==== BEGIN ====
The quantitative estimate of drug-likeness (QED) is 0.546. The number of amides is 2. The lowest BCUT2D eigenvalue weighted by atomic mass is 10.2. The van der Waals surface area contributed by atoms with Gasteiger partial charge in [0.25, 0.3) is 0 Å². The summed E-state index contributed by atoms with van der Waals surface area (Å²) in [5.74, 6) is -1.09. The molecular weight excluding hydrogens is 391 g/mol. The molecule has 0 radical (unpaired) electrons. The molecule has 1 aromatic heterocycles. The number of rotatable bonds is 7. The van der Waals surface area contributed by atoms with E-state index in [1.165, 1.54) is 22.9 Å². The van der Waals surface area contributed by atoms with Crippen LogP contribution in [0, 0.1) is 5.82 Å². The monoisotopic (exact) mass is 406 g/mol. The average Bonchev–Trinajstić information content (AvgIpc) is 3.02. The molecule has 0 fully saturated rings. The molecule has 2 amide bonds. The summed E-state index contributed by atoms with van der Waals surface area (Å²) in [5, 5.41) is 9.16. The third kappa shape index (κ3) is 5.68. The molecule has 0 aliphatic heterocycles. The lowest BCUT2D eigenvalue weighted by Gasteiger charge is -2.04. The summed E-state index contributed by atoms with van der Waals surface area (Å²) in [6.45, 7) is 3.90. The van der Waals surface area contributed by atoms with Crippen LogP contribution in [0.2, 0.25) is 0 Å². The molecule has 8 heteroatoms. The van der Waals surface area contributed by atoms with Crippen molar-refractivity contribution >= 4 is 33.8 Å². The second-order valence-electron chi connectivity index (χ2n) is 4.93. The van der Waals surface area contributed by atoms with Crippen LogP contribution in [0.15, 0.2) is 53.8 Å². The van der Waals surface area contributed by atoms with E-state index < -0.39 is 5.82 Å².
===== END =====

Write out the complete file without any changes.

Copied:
The quantitative estimate of drug-likeness (QED) is 0.546. The number of amides is 2. The lowest BCUT2D eigenvalue weighted by atomic mass is 10.2. The van der Waals surface area contributed by atoms with Gasteiger partial charge in [0.25, 0.3) is 0 Å². The summed E-state index contributed by atoms with van der Waals surface area (Å²) in [5.74, 6) is -1.09. The molecular weight excluding hydrogens is 391 g/mol. The molecule has 0 radical (unpaired) electrons. The molecule has 1 aromatic heterocycles. The number of rotatable bonds is 7. The van der Waals surface area contributed by atoms with E-state index in [1.165, 1.54) is 22.9 Å². The van der Waals surface area contributed by atoms with Crippen LogP contribution in [0, 0.1) is 5.82 Å². The monoisotopic (exact) mass is 406 g/mol. The average Bonchev–Trinajstić information content (AvgIpc) is 3.02. The molecule has 0 fully saturated rings. The molecule has 2 amide bonds. The summed E-state index contributed by atoms with van der Waals surface area (Å²) in [5, 5.41) is 9.16. The third kappa shape index (κ3) is 5.68. The molecule has 0 aliphatic heterocycles. The lowest BCUT2D eigenvalue weighted by Gasteiger charge is -2.04. The summed E-state index contributed by atoms with van der Waals surface area (Å²) in [6.45, 7) is 3.90. The van der Waals surface area contributed by atoms with Crippen LogP contribution in [0.2, 0.25) is 0 Å². The molecule has 8 heteroatoms. The van der Waals surface area contributed by atoms with Crippen molar-refractivity contribution >= 4 is 33.8 Å². The second-order valence-electron chi connectivity index (χ2n) is 4.93. The van der Waals surface area contributed by atoms with Crippen LogP contribution in [0.15, 0.2) is 53.8 Å². The van der Waals surface area contributed by atoms with E-state index < -0.39 is 5.82 Å².